The Data Security Council of India (DSCI) released an advisory about file-locking malware likely spreading through spam emails, phishing, and malicious URLs. Researchers have dubbed the ransomware Alkhal, and says it locks files in affected systems and creates two ransom notes, ReadMe.txt and ReadMe.bmp, which are identical in nature. The DSCI did not disclose details on the origin of the ransomware or the threat actor(s) behind it, but said the infection occurs through peer-to-peer networks and third-party downloaders.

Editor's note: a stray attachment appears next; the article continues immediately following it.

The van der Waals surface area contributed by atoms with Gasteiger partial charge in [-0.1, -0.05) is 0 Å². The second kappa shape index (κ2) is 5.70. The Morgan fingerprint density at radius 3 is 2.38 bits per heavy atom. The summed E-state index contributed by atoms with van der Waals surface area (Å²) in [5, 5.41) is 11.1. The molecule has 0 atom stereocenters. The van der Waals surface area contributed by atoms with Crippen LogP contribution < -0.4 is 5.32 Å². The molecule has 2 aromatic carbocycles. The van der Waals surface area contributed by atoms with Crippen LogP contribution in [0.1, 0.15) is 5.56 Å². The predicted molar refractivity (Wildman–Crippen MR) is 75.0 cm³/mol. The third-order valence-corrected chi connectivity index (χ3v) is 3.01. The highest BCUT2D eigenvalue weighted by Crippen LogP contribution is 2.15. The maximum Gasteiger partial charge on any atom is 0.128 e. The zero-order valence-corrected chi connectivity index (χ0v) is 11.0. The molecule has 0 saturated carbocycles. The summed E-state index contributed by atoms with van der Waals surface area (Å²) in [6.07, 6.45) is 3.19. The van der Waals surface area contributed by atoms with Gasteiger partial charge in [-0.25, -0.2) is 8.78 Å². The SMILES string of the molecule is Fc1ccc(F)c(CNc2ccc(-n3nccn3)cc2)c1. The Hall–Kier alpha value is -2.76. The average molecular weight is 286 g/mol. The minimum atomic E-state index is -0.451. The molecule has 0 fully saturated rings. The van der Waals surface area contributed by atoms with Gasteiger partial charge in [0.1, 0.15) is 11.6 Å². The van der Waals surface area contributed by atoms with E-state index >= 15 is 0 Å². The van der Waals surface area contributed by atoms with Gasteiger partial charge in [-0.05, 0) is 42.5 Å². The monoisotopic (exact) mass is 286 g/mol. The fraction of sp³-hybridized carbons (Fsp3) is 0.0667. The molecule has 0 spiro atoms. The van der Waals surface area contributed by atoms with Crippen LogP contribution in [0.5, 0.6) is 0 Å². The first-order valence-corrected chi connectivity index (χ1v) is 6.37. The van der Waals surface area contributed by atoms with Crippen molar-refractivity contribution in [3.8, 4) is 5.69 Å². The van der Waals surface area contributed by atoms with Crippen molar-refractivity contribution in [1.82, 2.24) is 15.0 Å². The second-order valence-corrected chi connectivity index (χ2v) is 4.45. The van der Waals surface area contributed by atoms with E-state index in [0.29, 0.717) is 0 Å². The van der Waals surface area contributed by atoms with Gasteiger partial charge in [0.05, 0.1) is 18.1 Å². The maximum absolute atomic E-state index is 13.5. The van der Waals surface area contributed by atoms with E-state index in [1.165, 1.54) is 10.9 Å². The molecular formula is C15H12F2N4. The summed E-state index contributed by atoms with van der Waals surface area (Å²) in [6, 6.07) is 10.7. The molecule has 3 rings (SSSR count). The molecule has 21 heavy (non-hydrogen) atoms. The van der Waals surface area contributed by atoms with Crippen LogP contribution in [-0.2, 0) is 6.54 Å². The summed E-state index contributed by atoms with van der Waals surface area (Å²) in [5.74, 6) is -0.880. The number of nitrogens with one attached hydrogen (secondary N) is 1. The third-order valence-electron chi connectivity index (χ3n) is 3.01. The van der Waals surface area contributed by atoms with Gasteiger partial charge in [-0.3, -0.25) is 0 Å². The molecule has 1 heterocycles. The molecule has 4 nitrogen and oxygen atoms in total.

Researchers at Cyclonis say the Trojan adds a ‘.alkhak’ suffix to all locked files and changes the desktop wallpaper to display the instructions on how to pay the ransom with the file ‘Recovery.bmp’. Experts at EnigmaSoft say that Alkhal does not change the names of the encrypted files, differing greatly from other ransomware.
No tools are available to restore encrypted files, which means the decryption key can only be obtained from the ransomware operators. The ransom note also mentions that the victim will receive information on the vulnerability used to access the victim’s data and instructions on how to patch it if the victim pays the ransom. It also claims that the ransom operators will recommend “special software that makes the most problems to hackers”.